A week prior to the conference, attendees will receive a problem based on a discrete First Amendment issue and some general guidelines. They will have one week to submit a short, double-spaced opinion draft to the conference email address: email@example.com
Also one week prior to the conference, attendees receive all links for the virtual presentations, breakout sessions, etc., as well as instructions and protocols for how the events will proceed.
The first day of the conference will consist of an instructional component: four members of the judiciary will review a particular opinion or opinions that they value. They will explain how the writing achieves its purpose analytically, organizationally, rhetorically, and diplomatically, and how different strategies—perhaps hidden to the untrained eye—help achieve the purpose.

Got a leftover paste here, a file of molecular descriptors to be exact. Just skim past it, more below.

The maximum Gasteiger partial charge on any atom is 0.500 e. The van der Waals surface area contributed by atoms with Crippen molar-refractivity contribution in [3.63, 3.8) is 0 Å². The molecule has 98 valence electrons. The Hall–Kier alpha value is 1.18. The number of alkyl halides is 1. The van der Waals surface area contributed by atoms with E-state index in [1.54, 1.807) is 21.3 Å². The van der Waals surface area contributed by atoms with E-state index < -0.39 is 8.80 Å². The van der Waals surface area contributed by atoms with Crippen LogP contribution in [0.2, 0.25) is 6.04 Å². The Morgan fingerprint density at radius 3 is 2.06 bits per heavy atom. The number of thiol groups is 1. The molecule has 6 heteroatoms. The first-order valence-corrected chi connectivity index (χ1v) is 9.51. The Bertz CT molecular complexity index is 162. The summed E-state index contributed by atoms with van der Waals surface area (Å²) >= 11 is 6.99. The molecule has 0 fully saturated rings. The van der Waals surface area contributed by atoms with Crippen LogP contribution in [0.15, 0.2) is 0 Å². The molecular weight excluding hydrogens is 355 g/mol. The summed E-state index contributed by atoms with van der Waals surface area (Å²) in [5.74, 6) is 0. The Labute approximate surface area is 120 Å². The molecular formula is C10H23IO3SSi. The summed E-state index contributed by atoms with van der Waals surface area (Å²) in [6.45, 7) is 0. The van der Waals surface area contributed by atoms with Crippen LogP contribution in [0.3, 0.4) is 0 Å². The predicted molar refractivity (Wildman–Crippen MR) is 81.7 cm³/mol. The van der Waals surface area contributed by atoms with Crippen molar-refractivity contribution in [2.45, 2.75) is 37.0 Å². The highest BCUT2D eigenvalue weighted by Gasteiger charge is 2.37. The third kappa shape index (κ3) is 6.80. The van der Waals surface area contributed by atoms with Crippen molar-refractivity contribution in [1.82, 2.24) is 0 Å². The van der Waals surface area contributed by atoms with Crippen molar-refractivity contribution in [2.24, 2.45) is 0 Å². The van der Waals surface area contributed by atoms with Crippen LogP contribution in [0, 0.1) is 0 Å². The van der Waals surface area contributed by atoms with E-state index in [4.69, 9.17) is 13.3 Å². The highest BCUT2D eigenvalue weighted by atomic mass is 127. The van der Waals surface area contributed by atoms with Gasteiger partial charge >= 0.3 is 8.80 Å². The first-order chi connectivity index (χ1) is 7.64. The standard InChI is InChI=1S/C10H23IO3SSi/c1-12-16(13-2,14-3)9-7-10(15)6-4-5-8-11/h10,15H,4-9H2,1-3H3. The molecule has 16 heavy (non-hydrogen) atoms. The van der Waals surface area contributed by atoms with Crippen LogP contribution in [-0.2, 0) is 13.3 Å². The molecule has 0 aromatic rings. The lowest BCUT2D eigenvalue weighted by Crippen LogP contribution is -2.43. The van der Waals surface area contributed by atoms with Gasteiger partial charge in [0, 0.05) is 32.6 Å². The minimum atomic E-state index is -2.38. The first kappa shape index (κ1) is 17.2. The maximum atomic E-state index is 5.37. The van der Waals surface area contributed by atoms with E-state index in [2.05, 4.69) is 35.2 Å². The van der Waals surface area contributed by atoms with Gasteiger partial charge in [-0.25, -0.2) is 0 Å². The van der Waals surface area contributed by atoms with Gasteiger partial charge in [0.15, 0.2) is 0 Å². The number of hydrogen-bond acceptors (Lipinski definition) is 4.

The second day of the conference will consist of small breakout sessions of five attendees each with another set of judges. The judges go over the draft opinions with the attendees and lead a conversation about style, mechanics, strategies, and approaches taken in the drafting process.
At the end of the conference, attendees will receive a problem on another discrete First Amendment issue, which will serve as the basis for their CSL Prize in Judicial Clerkship Opinion Writing entries. The conference judges will pick the winner. The law school at which the winner is enrolled will be awarded $500.